Here we see Peter becoming criticized for how wide his welcome as a believer is. The folks who criticize him do so not just because of prejudice, which they are harboring in their heart, but also because they know their Bibles. They can turn to pages that seem to exclude people like Cornelius, who have not been circumcised and do not keep every letter of the ceremonial law. How can Peter welcome them?
This same attitude rears its head throughout church history, and even today.
It reared its head when people quoted their Bibles to argue why women must be silent. “Look,” they said, “the plain words of Scripture say women must be silent in the church. Wives must submit to their husbands”. And so they rejected women called to speak, act, lead, by God. They put down those who embraced them.
It reared its head when churches and communities began to put away rules forbidding people of different races to cooperate, to socialize, to marry. “It clearly says,” they would say, “to not let the foreigner into the assembly; and for the people to only marry their own tribe” and would list verses from Scripture to justify this.
Today we see it again, don’t we, in those aghast that some believers welcome gay, lesbian, bisexual, and transgender people into full fellowship in the church? And that our society is beginning to recognize them and their families as having civil rights?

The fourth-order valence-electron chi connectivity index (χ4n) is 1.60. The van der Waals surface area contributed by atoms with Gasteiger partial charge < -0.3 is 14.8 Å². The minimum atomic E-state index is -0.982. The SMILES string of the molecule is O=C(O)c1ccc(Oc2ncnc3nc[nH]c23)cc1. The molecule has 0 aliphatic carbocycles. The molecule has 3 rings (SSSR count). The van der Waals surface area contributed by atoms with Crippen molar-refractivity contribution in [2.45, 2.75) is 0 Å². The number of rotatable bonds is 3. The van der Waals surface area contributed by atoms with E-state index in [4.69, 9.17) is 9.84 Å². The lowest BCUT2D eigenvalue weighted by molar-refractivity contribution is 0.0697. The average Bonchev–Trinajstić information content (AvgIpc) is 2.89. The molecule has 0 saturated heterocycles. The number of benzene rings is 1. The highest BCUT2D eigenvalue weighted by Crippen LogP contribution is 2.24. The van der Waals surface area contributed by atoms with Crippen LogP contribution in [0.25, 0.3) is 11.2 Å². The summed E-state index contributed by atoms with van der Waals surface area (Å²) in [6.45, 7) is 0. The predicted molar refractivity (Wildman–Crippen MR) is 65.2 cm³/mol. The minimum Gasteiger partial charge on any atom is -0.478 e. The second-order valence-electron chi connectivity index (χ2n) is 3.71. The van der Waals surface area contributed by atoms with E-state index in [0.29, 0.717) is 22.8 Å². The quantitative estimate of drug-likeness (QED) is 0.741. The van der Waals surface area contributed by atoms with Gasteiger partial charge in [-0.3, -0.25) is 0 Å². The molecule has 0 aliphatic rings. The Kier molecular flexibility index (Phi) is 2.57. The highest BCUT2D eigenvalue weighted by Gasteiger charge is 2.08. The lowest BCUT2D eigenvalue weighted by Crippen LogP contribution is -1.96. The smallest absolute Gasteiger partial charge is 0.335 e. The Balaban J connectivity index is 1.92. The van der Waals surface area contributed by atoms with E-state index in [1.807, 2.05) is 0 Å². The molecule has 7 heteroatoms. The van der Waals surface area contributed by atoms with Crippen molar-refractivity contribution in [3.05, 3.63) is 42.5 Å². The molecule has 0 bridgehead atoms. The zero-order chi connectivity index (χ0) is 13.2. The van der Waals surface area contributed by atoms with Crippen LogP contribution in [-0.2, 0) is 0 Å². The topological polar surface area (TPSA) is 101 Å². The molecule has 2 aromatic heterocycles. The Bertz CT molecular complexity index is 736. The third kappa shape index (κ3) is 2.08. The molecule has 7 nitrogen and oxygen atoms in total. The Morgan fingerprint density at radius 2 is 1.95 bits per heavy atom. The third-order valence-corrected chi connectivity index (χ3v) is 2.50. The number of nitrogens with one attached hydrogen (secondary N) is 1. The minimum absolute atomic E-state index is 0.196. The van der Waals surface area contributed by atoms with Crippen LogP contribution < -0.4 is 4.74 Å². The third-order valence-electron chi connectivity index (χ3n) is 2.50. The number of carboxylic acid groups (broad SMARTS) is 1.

Yet Peter stands strong in his decision to move beyond what he had always been told the Bible said, to move beyond even its literal meaning, as he followed the lead of the Holy Spirit whom those Scriptures pointed to.
Today as then the question is not “What did God say?” but “what is God saying?” for, as the United Church of Christ oft says, “God is still speaking”.
I think it is because Peter’s insights come not through the literal words of Scripture but a living experience of the still-speaking God he knows as Holy Spirit that Peter does not answer their criticism as we often do by lining up Bible verses or arguing theology. Instead he shares his story, his experience of God the Holy Spirit working through the lives of Cornelius and others. This story transforms him and his hearers.
This reminds me we cannot convince others of what God is doing when God does a new thing simply by winning arguments, lining up reasons, or listing Scriptures. Ultimately it is only through encountering the Spirit at work in us & others they can begin to see what we have come to know. This happens through relationships that are open and authentic across the divides that have emerged, ones in which we can genuinely share our stories.
Let us be open to authentically being led by the still-speaking Spirit into deeper inclusion and welcome. Let us also put aside the need to convince others or prove we are right, instead living genuine lives of connection, openness, and community.
And I ain’t just whistling Dixie,
Your progressive redneck preacher,